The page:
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Impact Analysis

 

Background

In many ways, the ESSLait-project picks up where the ESSLimit-project stopped. Within the latter project (and its predecessor,The Feasibility Study), the infrastructure that allows to link and coordinate the data management in the National Statistical Offices (NSI) was set up. This infrastructure enables the harmonized approach to analyse the impact of ICT usage by firms through the Distributed Micro Data (DMD) approach. In this approach, a common protocol is used to extract micro-aggregated information from each country’s firm-level datasets. This involves the assembly of firm-level datasets by participating NSIs, and the subsequent application of a common software which is tailored to extract the indicators and statistical moments from the data. By proceeding in this way, cross-country comparability of results is guaranteed as much as possible, while still allowing to obtain information on underlying distributions and correlations without impairing national rules of confidentiality. Moreover, the infrastructure allows external researchers to hook into the project software and metadata, in order to run their own analysis. Harmonized micro data-sets onsite at NSIs enables the easy implementation of additional analyses by writing analytical add-on modules for the code.

The data coverage was extended by adding more recent years, and by the inclusion of new potentially relevant variables. The impact analysis within the ESSLait project follow-up on research, lines started by the previous two projects (the Feasibility Study and the ESSLimit) and explored the new research topics in line with the Europe 2020 strategy(2010).

 

New Indicators of ICT usage

Within these ICT impact analysis themes, a new ways of measuring the intensity of ICT usage by firms were explored. Firstly, the work on a composite indicator that is based on the adoption of new forms of ICT(developed during the ESSLimit project) was continued. Secondly, the work on the adoption and performance effects of e-business systems (such as ERP and CRM) was extended.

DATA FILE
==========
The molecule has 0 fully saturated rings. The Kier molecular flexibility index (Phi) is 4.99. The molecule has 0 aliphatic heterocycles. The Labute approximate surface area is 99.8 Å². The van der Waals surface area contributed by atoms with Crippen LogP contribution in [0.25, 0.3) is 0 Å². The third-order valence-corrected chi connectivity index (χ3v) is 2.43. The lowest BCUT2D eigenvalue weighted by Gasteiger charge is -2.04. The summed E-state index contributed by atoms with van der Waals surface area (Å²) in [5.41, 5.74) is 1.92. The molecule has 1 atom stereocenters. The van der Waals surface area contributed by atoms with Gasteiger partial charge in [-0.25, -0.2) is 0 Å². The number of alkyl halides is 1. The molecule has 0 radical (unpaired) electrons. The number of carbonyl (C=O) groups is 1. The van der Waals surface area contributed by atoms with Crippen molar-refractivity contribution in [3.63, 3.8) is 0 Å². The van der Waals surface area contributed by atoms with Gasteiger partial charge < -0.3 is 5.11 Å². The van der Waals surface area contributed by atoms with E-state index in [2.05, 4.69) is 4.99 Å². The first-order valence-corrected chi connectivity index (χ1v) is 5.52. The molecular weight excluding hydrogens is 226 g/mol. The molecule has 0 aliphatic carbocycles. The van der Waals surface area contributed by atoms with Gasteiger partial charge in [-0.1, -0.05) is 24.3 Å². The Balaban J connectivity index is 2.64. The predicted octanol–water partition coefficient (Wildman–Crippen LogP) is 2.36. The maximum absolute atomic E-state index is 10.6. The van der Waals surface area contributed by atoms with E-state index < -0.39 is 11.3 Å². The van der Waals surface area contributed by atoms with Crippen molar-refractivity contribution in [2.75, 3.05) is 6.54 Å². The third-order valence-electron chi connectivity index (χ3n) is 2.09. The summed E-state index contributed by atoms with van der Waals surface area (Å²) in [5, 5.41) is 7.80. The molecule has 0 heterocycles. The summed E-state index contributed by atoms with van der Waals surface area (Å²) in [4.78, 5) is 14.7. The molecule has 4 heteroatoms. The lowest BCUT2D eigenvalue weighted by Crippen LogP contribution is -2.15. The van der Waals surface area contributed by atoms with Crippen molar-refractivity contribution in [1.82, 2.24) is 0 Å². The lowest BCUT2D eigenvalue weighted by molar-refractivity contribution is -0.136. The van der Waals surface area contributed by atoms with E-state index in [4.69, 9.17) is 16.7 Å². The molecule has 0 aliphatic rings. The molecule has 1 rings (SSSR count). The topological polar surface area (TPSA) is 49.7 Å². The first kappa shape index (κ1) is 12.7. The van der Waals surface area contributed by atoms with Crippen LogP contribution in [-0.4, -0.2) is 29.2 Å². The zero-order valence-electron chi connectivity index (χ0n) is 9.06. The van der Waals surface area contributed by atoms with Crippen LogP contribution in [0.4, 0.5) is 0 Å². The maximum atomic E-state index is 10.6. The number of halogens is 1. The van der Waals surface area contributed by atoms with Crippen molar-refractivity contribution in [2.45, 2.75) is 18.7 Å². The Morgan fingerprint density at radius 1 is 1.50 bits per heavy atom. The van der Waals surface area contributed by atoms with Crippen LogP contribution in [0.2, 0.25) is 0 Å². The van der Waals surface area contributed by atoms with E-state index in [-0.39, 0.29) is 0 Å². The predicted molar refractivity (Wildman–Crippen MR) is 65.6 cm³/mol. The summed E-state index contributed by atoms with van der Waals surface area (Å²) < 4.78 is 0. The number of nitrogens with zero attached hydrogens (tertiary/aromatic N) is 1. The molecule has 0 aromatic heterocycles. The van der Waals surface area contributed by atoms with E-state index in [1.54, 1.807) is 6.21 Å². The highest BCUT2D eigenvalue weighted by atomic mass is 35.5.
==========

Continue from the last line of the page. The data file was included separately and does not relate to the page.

Resilience and firm dynamics

It is widely believed that the usage of ICT allows firms to react to become more flexible and adapt faster to economic shocks. With this mind, the Project looked at the relation of firm-level employment dynamics with ICT usage vis-à-vis national employment protection legislation. Moreover, in the face of the economic downturn, the differences in the resilience and recovery of ICT-intensive firms, industries, and countries, as compared to less ICT-intensive counterparts were studied. It was found that economic growth is related to the allocation of production factors to the most efficient production units in an economy. It was further explored whether this allocative efficiency within countries and industries could be related to ICT usage or investment.

 

Intangibles

Given the nature of ICT as a general purpose yechnology, the project gave attention to its relation to other determinants of firm performance, in particular labour and labour skills, as well as technological and non-technological innovation. The project studied the interaction of skills with ICT in relation to firm performance, and whether it matters if (ICT) skills are sourced from inside or outside the firm. In addition, the relation between ICT usage and the innovative behaviour of the firm, as well as with firm performance, were investigated.

 

Selected topics

Within this theme, miscellaneous topics are included: the relation of ICT with firm exports (especially with an eye on the international aspect of web presence of a firm), the link between ICT and entrepreneurship (particularly the relation between ICT usage and firm age), and several other lines of research introduced by researchers outside of the consortium, who was able to make use of the existing data infrastructure. Among the themes initially proposed, a couple were reconsidered and not pursued due to data or resource limitations (see Final Report for more information). The analytical workstream also looks at the quality of both the input and the output datasets by addressing issues of measurement, representativeness, and cross-country comparability of results. Finally, the information on metadata that is input to the DMD analysis, was updated considering more recent years and, where relevant , potentially interesting new variables.